An important part of surviving the reunion is acknowledging that it is not going to be easy. Sometimes it is useful to think of your return as a mere ‘task’, rather than a vacation. Perhaps imagine yourself playing a role as an actor or actress, whose job is to entertain and humour your audience. You can exchange pleasantry, and not take the conversations too seriously. At the end of the day, you can de-role and be who you are again.
3. Mourning ‘what might have been’
In addressing the complex feelings when it comes to your family, the concept of ‘mourning’ cannot be emphasised enough. It can be a difficult, even a painful endeavour, but will ultimately free you up.
Deep inside, we all have a yearning for the caregivers who love, attend to, and appreciate us for who we are. We hope for parents who protect us when we feel unsafe, and free us up when we need to explore. We wish for parents who are responsive to our true needs, rather than imposing their own agenda. Yearning for the ‘perfect parents’ is the most natural human desire that you carry from the day you were born.
In usual circumstances, ones’ parents need not be ‘perfect’, but ‘good enough’ for the child to grow up healthy and resilient.
Unfortunately, sometimes due to their own limitations or environmental constraints, many parents have fail to fulfil their children’s basic needs for love, healthy attachment, safety and autonomy, leaving many adult-children with a void in their hearts.
As we become an adult and our parents get older, we come to the painful understanding that the past is in the past and the void will never be filled. Despite an intellectual understanding, a part of us, often our younger self, continues to seek the ‘perfect parents’. This part of us really wants our parents to eventually ‘get it’, and keep trying, in the hope of them finally getting them to see us for who we truly are. Sadly, if your parents are not ready or do not have the capacity to change, trying to get your needs met in this way almost always end in disappointment and repeated hurt.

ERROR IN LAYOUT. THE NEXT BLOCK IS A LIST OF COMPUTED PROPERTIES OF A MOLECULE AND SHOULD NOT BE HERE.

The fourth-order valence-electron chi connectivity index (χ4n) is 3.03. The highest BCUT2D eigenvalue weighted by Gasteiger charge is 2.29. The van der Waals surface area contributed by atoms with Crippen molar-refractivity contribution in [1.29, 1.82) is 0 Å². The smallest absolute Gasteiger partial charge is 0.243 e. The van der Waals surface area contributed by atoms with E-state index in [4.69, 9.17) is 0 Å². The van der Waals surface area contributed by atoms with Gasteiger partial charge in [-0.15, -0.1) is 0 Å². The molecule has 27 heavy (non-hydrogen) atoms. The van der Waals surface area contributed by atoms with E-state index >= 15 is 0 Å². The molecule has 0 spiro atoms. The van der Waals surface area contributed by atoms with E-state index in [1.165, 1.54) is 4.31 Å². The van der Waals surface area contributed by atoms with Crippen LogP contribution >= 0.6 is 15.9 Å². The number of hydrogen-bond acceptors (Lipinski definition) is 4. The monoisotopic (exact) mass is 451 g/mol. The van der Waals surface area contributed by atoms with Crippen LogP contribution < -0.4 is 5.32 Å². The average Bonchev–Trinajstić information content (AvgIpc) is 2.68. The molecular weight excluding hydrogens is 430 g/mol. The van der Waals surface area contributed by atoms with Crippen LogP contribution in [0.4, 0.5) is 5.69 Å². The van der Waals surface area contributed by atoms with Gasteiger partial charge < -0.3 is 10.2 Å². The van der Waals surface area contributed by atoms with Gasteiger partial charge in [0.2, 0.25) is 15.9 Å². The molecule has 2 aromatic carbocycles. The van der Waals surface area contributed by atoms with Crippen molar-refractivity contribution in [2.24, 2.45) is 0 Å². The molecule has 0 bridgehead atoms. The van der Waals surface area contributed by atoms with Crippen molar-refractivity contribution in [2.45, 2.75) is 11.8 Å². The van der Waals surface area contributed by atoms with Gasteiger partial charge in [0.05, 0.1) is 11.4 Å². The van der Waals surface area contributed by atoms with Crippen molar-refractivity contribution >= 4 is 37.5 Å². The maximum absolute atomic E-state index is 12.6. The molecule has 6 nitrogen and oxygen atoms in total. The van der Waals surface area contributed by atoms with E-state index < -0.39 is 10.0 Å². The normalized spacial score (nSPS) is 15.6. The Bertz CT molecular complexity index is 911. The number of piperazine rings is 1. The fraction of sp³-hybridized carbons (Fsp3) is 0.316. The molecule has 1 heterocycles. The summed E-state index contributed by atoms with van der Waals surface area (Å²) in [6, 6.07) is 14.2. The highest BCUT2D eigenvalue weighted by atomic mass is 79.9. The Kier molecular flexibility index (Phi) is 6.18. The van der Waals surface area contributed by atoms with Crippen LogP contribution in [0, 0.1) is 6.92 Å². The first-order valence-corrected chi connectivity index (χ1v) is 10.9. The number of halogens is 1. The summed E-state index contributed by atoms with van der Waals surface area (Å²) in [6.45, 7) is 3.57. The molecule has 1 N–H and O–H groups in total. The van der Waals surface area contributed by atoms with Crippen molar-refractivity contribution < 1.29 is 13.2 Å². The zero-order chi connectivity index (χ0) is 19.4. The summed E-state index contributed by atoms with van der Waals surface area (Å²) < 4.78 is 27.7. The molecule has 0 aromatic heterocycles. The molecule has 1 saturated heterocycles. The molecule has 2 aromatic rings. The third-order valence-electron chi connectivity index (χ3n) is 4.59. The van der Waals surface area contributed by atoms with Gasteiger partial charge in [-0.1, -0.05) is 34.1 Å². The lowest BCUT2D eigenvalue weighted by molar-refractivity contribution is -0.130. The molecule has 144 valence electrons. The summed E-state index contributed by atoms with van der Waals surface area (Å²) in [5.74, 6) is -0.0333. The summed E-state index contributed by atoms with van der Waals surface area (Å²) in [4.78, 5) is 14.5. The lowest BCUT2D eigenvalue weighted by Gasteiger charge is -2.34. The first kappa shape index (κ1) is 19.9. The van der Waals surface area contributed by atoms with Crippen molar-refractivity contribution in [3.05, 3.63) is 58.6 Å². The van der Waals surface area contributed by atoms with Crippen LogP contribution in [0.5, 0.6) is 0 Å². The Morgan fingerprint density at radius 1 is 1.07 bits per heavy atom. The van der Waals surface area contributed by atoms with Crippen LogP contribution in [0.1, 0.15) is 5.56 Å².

At some point, you will have to let go. Remember that the family you have not seen for a long time are not prepared to be your friends, or therapist. You may feel more vulnerable if you were to share your true feelings or internal struggles with them and not receive the attention or responses you want. Before you set off for home, make sure to put enough alternative emotional outlet in place - a friend, a therapist, or even a journal or a canvas. Knowing where and who to go to for authentic and fulfilling sharing will reduce the temptation for you to keep knocking on the wrong door, in the futile hope that one day your ideal parents will walk out and greet you.
4. Set some actual boundaries
If you can already anticipate the occasions to be emotionally depleting for you, you may want to set some firm, actual boundaries in place. Remember that you don’t owe anyone anything. Are there certain relatives that you simply cannot tolerate? Who, when and what form of communication are you most likely to enjoy? How much time and closeness is too much for you? The key is to know your boundaries and limits prior to the events, in order to prepare yourself and others around you.
Bottom line: Viscerally see and feel yourself as a resourceful and independent adult, acknowledge your strengths and gifts, and stand proud and strong in your own truth. Ground yourself in the life you have built outside of home, rather than keep trying to seek your parents’ love, admiration or approval. When you can really see yourself for who you are and fully embrace that, you will experience a warm sense of calmness and compassion, and that will keep you grounded in the face of the many old triggers.
Counselling Directory is not responsible for the articles published by members. The views expressed are those of the member who wrote the article.
About Imi Pui Yin Lo
Imi is an award-winning mental health professional, accredited clinical psychotherapist (UKCP), art therapist (HCPC, BAAT), supervisor and trainer. She specialises in emotional intensity, sensitivity, borderline personality traits, and unblocking creative potential in people. She is the founder of Eggshell Therapy Practise, based in London, UK.